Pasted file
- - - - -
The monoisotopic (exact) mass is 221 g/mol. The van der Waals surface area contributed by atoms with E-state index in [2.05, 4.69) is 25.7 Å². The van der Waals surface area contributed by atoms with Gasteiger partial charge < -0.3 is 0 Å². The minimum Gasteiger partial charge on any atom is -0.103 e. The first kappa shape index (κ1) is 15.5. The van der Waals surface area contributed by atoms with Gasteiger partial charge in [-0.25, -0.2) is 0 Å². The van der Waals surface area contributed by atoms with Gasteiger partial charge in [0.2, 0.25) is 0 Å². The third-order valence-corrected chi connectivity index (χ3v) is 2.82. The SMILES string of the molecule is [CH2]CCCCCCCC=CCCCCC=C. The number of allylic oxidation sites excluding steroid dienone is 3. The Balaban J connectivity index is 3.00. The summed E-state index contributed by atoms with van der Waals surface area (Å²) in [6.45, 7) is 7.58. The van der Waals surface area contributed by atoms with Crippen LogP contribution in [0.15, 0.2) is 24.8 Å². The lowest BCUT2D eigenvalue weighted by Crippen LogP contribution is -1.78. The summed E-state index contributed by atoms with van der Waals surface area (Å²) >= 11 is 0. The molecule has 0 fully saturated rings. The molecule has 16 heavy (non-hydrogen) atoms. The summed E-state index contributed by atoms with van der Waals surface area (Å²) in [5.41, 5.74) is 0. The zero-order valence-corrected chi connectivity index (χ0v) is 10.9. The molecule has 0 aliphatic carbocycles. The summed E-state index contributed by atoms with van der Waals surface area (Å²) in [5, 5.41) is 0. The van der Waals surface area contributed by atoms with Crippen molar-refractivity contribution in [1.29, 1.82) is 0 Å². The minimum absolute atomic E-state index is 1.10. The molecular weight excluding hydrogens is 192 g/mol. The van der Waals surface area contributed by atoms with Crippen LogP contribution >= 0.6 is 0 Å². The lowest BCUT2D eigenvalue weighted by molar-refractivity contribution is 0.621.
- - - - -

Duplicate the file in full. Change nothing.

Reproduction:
The monoisotopic (exact) mass is 221 g/mol. The van der Waals surface area contributed by atoms with E-state index in [2.05, 4.69) is 25.7 Å². The van der Waals surface area contributed by atoms with Gasteiger partial charge < -0.3 is 0 Å². The minimum Gasteiger partial charge on any atom is -0.103 e. The first kappa shape index (κ1) is 15.5. The van der Waals surface area contributed by atoms with Gasteiger partial charge in [-0.25, -0.2) is 0 Å². The van der Waals surface area contributed by atoms with Gasteiger partial charge in [0.2, 0.25) is 0 Å². The third-order valence-corrected chi connectivity index (χ3v) is 2.82. The SMILES string of the molecule is [CH2]CCCCCCCC=CCCCCC=C. The number of allylic oxidation sites excluding steroid dienone is 3. The Balaban J connectivity index is 3.00. The summed E-state index contributed by atoms with van der Waals surface area (Å²) in [6.45, 7) is 7.58. The van der Waals surface area contributed by atoms with Crippen LogP contribution in [0.15, 0.2) is 24.8 Å². The lowest BCUT2D eigenvalue weighted by Crippen LogP contribution is -1.78. The summed E-state index contributed by atoms with van der Waals surface area (Å²) >= 11 is 0. The molecule has 0 fully saturated rings. The molecule has 16 heavy (non-hydrogen) atoms. The summed E-state index contributed by atoms with van der Waals surface area (Å²) in [5.41, 5.74) is 0. The zero-order valence-corrected chi connectivity index (χ0v) is 10.9. The molecule has 0 aliphatic carbocycles. The summed E-state index contributed by atoms with van der Waals surface area (Å²) in [5, 5.41) is 0. The van der Waals surface area contributed by atoms with Crippen molar-refractivity contribution in [1.29, 1.82) is 0 Å². The minimum absolute atomic E-state index is 1.10. The molecular weight excluding hydrogens is 192 g/mol. The van der Waals surface area contributed by atoms with Crippen LogP contribution >= 0.6 is 0 Å². The lowest BCUT2D eigenvalue weighted by molar-refractivity contribution is 0.621.